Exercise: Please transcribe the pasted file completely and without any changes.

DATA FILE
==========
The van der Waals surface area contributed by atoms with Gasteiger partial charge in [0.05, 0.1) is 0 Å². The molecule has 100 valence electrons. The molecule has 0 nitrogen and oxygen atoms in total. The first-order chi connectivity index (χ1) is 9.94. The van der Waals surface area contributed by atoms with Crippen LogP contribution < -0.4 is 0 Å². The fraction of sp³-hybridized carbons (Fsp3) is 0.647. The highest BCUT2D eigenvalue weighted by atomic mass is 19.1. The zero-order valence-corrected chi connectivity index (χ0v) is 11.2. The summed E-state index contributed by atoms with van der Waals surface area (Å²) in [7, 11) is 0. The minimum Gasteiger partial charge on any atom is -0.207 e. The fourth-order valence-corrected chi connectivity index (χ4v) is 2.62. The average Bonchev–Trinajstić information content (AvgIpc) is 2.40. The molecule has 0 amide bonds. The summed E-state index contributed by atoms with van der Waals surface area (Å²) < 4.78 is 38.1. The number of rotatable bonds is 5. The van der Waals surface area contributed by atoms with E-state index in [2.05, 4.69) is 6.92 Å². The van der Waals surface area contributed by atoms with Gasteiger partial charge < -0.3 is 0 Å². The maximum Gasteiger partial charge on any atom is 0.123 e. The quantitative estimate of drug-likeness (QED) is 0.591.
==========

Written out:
The van der Waals surface area contributed by atoms with Gasteiger partial charge in [0.05, 0.1) is 0 Å². The molecule has 100 valence electrons. The molecule has 0 nitrogen and oxygen atoms in total. The first-order chi connectivity index (χ1) is 9.94. The van der Waals surface area contributed by atoms with Crippen LogP contribution < -0.4 is 0 Å². The fraction of sp³-hybridized carbons (Fsp3) is 0.647. The highest BCUT2D eigenvalue weighted by atomic mass is 19.1. The zero-order valence-corrected chi connectivity index (χ0v) is 11.2. The summed E-state index contributed by atoms with van der Waals surface area (Å²) in [7, 11) is 0. The minimum Gasteiger partial charge on any atom is -0.207 e. The fourth-order valence-corrected chi connectivity index (χ4v) is 2.62. The average Bonchev–Trinajstić information content (AvgIpc) is 2.40. The molecule has 0 amide bonds. The summed E-state index contributed by atoms with van der Waals surface area (Å²) < 4.78 is 38.1. The number of rotatable bonds is 5. The van der Waals surface area contributed by atoms with E-state index in [2.05, 4.69) is 6.92 Å². The van der Waals surface area contributed by atoms with Gasteiger partial charge < -0.3 is 0 Å². The maximum Gasteiger partial charge on any atom is 0.123 e. The quantitative estimate of drug-likeness (QED) is 0.591.